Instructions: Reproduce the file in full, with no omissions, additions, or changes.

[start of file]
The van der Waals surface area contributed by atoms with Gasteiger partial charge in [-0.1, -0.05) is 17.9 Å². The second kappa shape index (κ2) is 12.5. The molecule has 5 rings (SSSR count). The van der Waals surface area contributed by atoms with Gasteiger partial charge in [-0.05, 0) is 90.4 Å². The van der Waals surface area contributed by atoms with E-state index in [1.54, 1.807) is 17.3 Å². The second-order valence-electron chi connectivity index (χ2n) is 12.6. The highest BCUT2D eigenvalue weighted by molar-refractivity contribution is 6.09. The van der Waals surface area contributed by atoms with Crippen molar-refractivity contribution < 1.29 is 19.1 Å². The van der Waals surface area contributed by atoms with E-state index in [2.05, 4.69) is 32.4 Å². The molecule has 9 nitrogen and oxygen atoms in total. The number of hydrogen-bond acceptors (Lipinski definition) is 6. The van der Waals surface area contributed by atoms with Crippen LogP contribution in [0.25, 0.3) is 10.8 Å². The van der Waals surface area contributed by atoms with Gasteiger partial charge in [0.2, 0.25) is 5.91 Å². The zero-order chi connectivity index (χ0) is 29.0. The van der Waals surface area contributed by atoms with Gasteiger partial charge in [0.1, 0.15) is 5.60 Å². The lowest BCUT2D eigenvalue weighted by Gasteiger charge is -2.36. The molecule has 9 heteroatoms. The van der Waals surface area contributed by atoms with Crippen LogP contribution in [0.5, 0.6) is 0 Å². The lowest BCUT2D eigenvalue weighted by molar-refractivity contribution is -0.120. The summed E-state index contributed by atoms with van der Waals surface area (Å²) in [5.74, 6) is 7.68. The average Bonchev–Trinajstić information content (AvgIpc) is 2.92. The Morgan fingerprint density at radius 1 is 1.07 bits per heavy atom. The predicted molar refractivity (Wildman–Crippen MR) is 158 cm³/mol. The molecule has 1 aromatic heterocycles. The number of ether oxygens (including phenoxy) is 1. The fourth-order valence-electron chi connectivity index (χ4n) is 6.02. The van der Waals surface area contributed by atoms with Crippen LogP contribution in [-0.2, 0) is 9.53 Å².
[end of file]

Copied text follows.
The van der Waals surface area contributed by atoms with Gasteiger partial charge in [-0.1, -0.05) is 17.9 Å². The second kappa shape index (κ2) is 12.5. The molecule has 5 rings (SSSR count). The van der Waals surface area contributed by atoms with Gasteiger partial charge in [-0.05, 0) is 90.4 Å². The van der Waals surface area contributed by atoms with E-state index in [1.54, 1.807) is 17.3 Å². The second-order valence-electron chi connectivity index (χ2n) is 12.6. The highest BCUT2D eigenvalue weighted by molar-refractivity contribution is 6.09. The van der Waals surface area contributed by atoms with Crippen molar-refractivity contribution < 1.29 is 19.1 Å². The van der Waals surface area contributed by atoms with E-state index in [2.05, 4.69) is 32.4 Å². The molecule has 9 nitrogen and oxygen atoms in total. The number of hydrogen-bond acceptors (Lipinski definition) is 6. The van der Waals surface area contributed by atoms with Crippen LogP contribution in [0.25, 0.3) is 10.8 Å². The van der Waals surface area contributed by atoms with Gasteiger partial charge in [0.2, 0.25) is 5.91 Å². The zero-order chi connectivity index (χ0) is 29.0. The van der Waals surface area contributed by atoms with Gasteiger partial charge in [0.1, 0.15) is 5.60 Å². The lowest BCUT2D eigenvalue weighted by Gasteiger charge is -2.36. The molecule has 9 heteroatoms. The van der Waals surface area contributed by atoms with Crippen LogP contribution in [0.5, 0.6) is 0 Å². The lowest BCUT2D eigenvalue weighted by molar-refractivity contribution is -0.120. The summed E-state index contributed by atoms with van der Waals surface area (Å²) in [5.74, 6) is 7.68. The average Bonchev–Trinajstić information content (AvgIpc) is 2.92. The Morgan fingerprint density at radius 1 is 1.07 bits per heavy atom. The predicted molar refractivity (Wildman–Crippen MR) is 158 cm³/mol. The molecule has 1 aromatic heterocycles. The number of ether oxygens (including phenoxy) is 1. The fourth-order valence-electron chi connectivity index (χ4n) is 6.02. The van der Waals surface area contributed by atoms with Crippen LogP contribution in [-0.2, 0) is 9.53 Å².